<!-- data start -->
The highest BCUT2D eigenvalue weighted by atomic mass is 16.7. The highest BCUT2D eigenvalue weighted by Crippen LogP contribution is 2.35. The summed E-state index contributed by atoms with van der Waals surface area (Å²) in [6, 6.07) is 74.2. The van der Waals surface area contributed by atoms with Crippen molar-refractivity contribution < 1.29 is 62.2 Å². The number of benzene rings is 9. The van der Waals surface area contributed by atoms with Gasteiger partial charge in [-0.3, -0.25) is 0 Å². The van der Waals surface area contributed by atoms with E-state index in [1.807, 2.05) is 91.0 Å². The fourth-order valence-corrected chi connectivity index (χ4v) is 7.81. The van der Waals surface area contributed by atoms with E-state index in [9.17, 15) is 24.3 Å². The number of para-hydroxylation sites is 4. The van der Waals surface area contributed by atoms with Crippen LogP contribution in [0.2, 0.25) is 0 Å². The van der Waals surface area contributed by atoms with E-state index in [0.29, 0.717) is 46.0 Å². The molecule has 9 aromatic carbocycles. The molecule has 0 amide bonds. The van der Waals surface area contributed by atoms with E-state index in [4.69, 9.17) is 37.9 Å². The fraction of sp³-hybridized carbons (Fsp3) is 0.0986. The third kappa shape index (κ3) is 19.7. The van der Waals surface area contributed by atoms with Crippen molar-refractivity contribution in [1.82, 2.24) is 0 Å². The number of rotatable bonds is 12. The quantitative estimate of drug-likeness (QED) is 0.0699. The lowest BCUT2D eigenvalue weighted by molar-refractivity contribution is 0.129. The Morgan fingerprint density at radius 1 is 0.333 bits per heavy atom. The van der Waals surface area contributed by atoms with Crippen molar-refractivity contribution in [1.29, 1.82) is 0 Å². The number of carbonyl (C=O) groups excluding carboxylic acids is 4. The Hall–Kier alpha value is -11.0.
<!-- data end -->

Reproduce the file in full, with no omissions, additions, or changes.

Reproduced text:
The highest BCUT2D eigenvalue weighted by atomic mass is 16.7. The highest BCUT2D eigenvalue weighted by Crippen LogP contribution is 2.35. The summed E-state index contributed by atoms with van der Waals surface area (Å²) in [6, 6.07) is 74.2. The van der Waals surface area contributed by atoms with Crippen molar-refractivity contribution < 1.29 is 62.2 Å². The number of benzene rings is 9. The van der Waals surface area contributed by atoms with Gasteiger partial charge in [-0.3, -0.25) is 0 Å². The van der Waals surface area contributed by atoms with E-state index in [1.807, 2.05) is 91.0 Å². The fourth-order valence-corrected chi connectivity index (χ4v) is 7.81. The van der Waals surface area contributed by atoms with E-state index in [9.17, 15) is 24.3 Å². The number of para-hydroxylation sites is 4. The van der Waals surface area contributed by atoms with Crippen LogP contribution in [0.2, 0.25) is 0 Å². The van der Waals surface area contributed by atoms with E-state index in [0.29, 0.717) is 46.0 Å². The molecule has 9 aromatic carbocycles. The molecule has 0 amide bonds. The van der Waals surface area contributed by atoms with E-state index in [4.69, 9.17) is 37.9 Å². The fraction of sp³-hybridized carbons (Fsp3) is 0.0986. The third kappa shape index (κ3) is 19.7. The van der Waals surface area contributed by atoms with Crippen molar-refractivity contribution in [1.82, 2.24) is 0 Å². The number of rotatable bonds is 12. The quantitative estimate of drug-likeness (QED) is 0.0699. The lowest BCUT2D eigenvalue weighted by molar-refractivity contribution is 0.129. The Morgan fingerprint density at radius 1 is 0.333 bits per heavy atom. The van der Waals surface area contributed by atoms with Crippen molar-refractivity contribution in [1.29, 1.82) is 0 Å². The number of carbonyl (C=O) groups excluding carboxylic acids is 4. The Hall–Kier alpha value is -11.0.